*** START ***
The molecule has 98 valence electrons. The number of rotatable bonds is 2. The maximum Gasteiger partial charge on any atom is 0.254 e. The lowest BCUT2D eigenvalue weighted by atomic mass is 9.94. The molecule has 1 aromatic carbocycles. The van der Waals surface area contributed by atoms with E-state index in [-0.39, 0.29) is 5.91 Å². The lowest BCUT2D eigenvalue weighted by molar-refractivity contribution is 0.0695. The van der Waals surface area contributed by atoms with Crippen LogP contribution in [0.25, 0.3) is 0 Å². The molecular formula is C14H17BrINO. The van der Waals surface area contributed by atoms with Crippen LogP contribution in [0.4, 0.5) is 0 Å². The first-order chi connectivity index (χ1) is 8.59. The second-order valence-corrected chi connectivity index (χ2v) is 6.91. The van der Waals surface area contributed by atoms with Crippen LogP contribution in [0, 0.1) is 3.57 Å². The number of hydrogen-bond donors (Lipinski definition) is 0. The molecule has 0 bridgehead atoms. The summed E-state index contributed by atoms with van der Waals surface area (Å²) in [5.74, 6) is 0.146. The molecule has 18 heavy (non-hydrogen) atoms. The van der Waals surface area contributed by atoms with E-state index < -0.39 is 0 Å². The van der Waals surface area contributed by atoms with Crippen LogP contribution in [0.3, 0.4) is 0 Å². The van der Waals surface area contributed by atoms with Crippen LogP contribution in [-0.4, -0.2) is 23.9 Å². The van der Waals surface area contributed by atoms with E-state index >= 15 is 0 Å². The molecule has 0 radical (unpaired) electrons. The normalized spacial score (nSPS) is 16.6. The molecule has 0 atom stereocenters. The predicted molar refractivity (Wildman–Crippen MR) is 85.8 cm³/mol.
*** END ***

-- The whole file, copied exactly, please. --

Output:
The molecule has 98 valence electrons. The number of rotatable bonds is 2. The maximum Gasteiger partial charge on any atom is 0.254 e. The lowest BCUT2D eigenvalue weighted by atomic mass is 9.94. The molecule has 1 aromatic carbocycles. The van der Waals surface area contributed by atoms with E-state index in [-0.39, 0.29) is 5.91 Å². The lowest BCUT2D eigenvalue weighted by molar-refractivity contribution is 0.0695. The van der Waals surface area contributed by atoms with Crippen LogP contribution in [0.25, 0.3) is 0 Å². The molecular formula is C14H17BrINO. The van der Waals surface area contributed by atoms with Crippen LogP contribution in [0.4, 0.5) is 0 Å². The first-order chi connectivity index (χ1) is 8.59. The second-order valence-corrected chi connectivity index (χ2v) is 6.91. The van der Waals surface area contributed by atoms with Crippen LogP contribution in [0, 0.1) is 3.57 Å². The number of hydrogen-bond donors (Lipinski definition) is 0. The molecule has 0 bridgehead atoms. The summed E-state index contributed by atoms with van der Waals surface area (Å²) in [5.74, 6) is 0.146. The molecule has 18 heavy (non-hydrogen) atoms. The van der Waals surface area contributed by atoms with E-state index < -0.39 is 0 Å². The van der Waals surface area contributed by atoms with Crippen LogP contribution in [0.3, 0.4) is 0 Å². The van der Waals surface area contributed by atoms with Crippen LogP contribution in [-0.4, -0.2) is 23.9 Å². The van der Waals surface area contributed by atoms with E-state index >= 15 is 0 Å². The molecule has 0 radical (unpaired) electrons. The normalized spacial score (nSPS) is 16.6. The molecule has 0 atom stereocenters. The predicted molar refractivity (Wildman–Crippen MR) is 85.8 cm³/mol.